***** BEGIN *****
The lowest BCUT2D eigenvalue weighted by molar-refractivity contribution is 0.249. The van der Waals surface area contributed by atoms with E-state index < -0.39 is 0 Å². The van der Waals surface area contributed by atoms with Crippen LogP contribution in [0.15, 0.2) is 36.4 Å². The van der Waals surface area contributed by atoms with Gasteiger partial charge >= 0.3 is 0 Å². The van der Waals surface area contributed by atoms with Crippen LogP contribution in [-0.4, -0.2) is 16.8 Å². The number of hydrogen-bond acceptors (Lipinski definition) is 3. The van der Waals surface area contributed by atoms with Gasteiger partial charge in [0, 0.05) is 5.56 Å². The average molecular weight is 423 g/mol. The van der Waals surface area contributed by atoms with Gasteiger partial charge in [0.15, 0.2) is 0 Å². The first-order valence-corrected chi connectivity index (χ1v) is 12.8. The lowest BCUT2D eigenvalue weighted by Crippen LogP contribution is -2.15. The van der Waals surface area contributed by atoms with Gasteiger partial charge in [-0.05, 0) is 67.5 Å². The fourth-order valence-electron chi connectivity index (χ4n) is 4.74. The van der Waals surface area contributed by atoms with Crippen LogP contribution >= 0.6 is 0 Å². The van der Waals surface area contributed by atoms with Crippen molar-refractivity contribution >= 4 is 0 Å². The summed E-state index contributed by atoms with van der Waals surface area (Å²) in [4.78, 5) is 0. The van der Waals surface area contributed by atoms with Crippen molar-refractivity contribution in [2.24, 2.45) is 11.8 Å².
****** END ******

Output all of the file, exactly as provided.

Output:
The lowest BCUT2D eigenvalue weighted by molar-refractivity contribution is 0.249. The van der Waals surface area contributed by atoms with E-state index < -0.39 is 0 Å². The van der Waals surface area contributed by atoms with Crippen LogP contribution in [0.15, 0.2) is 36.4 Å². The van der Waals surface area contributed by atoms with Gasteiger partial charge >= 0.3 is 0 Å². The van der Waals surface area contributed by atoms with Crippen LogP contribution in [-0.4, -0.2) is 16.8 Å². The number of hydrogen-bond acceptors (Lipinski definition) is 3. The van der Waals surface area contributed by atoms with Gasteiger partial charge in [0, 0.05) is 5.56 Å². The average molecular weight is 423 g/mol. The van der Waals surface area contributed by atoms with Gasteiger partial charge in [0.15, 0.2) is 0 Å². The first-order valence-corrected chi connectivity index (χ1v) is 12.8. The lowest BCUT2D eigenvalue weighted by Crippen LogP contribution is -2.15. The van der Waals surface area contributed by atoms with Gasteiger partial charge in [-0.05, 0) is 67.5 Å². The fourth-order valence-electron chi connectivity index (χ4n) is 4.74. The van der Waals surface area contributed by atoms with Crippen LogP contribution >= 0.6 is 0 Å². The van der Waals surface area contributed by atoms with Crippen molar-refractivity contribution >= 4 is 0 Å². The summed E-state index contributed by atoms with van der Waals surface area (Å²) in [4.78, 5) is 0. The van der Waals surface area contributed by atoms with Crippen molar-refractivity contribution in [2.24, 2.45) is 11.8 Å².